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Not necessarily. A low level of fluorescence output may be observed when too much dye is attached to the molecule, effecting dye-dye quenching. Also, if the fluorophore is conjugated on or near a micro-domain that is not optimal for the fluorescence output of the dye, this may also result in low fluorescence. This is more pronounced for environmentally-sensitive dyes but may occur for non-environmentally sensitive dyes as well. For example, conjugation too close to aromatic amino acids or a cluster of aromatic amino acids or too close to some bases may result in quenching. 

A degree of labeling (DOL) determination would help you assess the level of dye actually attached to the molecule and help resolve what may be causing low signal. 

Other methods of post-reaction purification include affinity resin chromatography, dialysis, filter-based spin columns, HPLC, TLC, capillary electrophoresis, and PAGE. Whatever method was typically used to purify your molecule may possibly also be used to purify the labeled molecule as well, considering the difference in molecular weight or charge that the label may contribute to the final conjugated molecule.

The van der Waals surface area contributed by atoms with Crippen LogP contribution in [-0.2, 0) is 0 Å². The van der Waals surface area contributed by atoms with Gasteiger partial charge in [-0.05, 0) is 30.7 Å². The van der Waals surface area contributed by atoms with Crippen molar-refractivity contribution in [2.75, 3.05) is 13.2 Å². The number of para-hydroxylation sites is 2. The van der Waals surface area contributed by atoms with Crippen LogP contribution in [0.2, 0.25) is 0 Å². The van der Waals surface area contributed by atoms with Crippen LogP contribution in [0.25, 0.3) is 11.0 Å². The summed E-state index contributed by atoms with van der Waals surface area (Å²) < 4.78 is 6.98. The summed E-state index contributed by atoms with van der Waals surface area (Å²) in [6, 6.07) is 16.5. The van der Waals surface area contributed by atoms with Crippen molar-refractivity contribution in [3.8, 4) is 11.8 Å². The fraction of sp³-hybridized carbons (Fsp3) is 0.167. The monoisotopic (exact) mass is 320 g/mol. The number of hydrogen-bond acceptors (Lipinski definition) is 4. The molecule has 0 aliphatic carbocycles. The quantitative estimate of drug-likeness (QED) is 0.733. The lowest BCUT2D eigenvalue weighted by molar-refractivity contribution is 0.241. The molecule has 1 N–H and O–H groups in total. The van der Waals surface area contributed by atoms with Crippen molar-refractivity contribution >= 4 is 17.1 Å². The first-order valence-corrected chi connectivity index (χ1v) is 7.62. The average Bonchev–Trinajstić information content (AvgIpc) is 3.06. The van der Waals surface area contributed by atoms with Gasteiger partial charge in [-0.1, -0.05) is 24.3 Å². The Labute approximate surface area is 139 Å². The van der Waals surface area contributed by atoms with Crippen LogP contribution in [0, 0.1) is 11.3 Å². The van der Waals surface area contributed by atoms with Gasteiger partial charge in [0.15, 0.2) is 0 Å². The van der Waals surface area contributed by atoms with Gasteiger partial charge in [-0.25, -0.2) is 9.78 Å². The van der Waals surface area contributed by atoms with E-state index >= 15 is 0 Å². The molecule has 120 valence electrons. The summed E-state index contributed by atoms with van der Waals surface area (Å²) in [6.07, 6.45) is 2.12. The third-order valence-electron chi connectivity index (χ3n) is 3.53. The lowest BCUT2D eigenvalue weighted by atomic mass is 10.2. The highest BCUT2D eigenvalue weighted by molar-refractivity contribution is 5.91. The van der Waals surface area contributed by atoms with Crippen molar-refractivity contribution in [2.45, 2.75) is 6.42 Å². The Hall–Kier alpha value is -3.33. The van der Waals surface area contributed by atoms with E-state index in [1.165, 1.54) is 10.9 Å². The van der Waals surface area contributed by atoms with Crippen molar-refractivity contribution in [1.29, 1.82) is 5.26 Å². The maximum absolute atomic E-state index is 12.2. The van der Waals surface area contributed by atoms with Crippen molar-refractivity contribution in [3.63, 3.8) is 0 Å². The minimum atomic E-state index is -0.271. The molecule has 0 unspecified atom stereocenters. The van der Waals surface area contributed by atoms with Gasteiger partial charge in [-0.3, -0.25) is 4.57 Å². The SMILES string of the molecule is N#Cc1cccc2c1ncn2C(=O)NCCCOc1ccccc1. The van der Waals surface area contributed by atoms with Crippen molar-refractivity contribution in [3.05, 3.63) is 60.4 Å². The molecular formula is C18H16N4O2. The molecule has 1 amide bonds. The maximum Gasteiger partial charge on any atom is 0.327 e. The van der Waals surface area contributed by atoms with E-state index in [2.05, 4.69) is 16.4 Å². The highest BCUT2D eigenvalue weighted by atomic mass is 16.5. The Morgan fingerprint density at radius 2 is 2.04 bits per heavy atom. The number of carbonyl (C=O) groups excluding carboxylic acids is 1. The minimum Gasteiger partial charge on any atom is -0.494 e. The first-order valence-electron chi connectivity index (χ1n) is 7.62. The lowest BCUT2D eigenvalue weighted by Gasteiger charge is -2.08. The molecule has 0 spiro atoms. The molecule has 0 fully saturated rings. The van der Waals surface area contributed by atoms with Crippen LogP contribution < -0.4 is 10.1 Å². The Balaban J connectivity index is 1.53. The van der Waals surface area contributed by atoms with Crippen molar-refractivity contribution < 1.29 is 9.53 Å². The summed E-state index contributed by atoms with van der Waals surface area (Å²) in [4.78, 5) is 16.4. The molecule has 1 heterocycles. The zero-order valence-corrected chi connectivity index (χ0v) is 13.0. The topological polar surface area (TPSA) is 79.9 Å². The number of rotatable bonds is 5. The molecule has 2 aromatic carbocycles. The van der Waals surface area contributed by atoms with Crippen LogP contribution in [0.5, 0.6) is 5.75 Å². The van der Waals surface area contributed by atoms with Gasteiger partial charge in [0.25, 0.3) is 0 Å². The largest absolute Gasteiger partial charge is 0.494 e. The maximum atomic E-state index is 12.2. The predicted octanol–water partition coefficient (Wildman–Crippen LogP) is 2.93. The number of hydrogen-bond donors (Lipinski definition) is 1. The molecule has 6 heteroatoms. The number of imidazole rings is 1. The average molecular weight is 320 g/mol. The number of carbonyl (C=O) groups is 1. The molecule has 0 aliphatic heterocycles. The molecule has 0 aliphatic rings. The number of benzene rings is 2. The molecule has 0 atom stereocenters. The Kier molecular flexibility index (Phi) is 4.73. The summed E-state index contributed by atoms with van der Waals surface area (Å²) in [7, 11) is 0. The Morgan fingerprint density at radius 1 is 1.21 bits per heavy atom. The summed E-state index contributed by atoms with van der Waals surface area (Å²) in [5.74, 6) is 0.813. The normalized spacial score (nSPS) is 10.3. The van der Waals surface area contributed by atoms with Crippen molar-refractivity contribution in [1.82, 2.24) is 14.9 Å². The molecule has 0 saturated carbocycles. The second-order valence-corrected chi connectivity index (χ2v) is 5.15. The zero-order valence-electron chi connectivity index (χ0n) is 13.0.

Most likely there were lysines on or near the antigen binding site on the antibody. The presence of the bulky labels and/or modifying lysines with another molecule altered the ability of the antibody to recognize its epitope. The SiteClick™ labeling kits allow you to attach label only to the Fc region of whole IgG, leaving the antigen binding site unmodified. 

You are modifying the properties of your molecule— a lysine group is capped with a large bulky dye, a carboxyl is being capped with a biotin, or a thiol is labeled with a hydrophobic linker— you are exchanging the contribution of one group (amine, thiol, carboxyl, etc.) for the properties of the label attached thereon. 

Most often this occurs when too much label is attached. Lower the molar ratio of label to molecule to limit the amount of label attached to your molecule.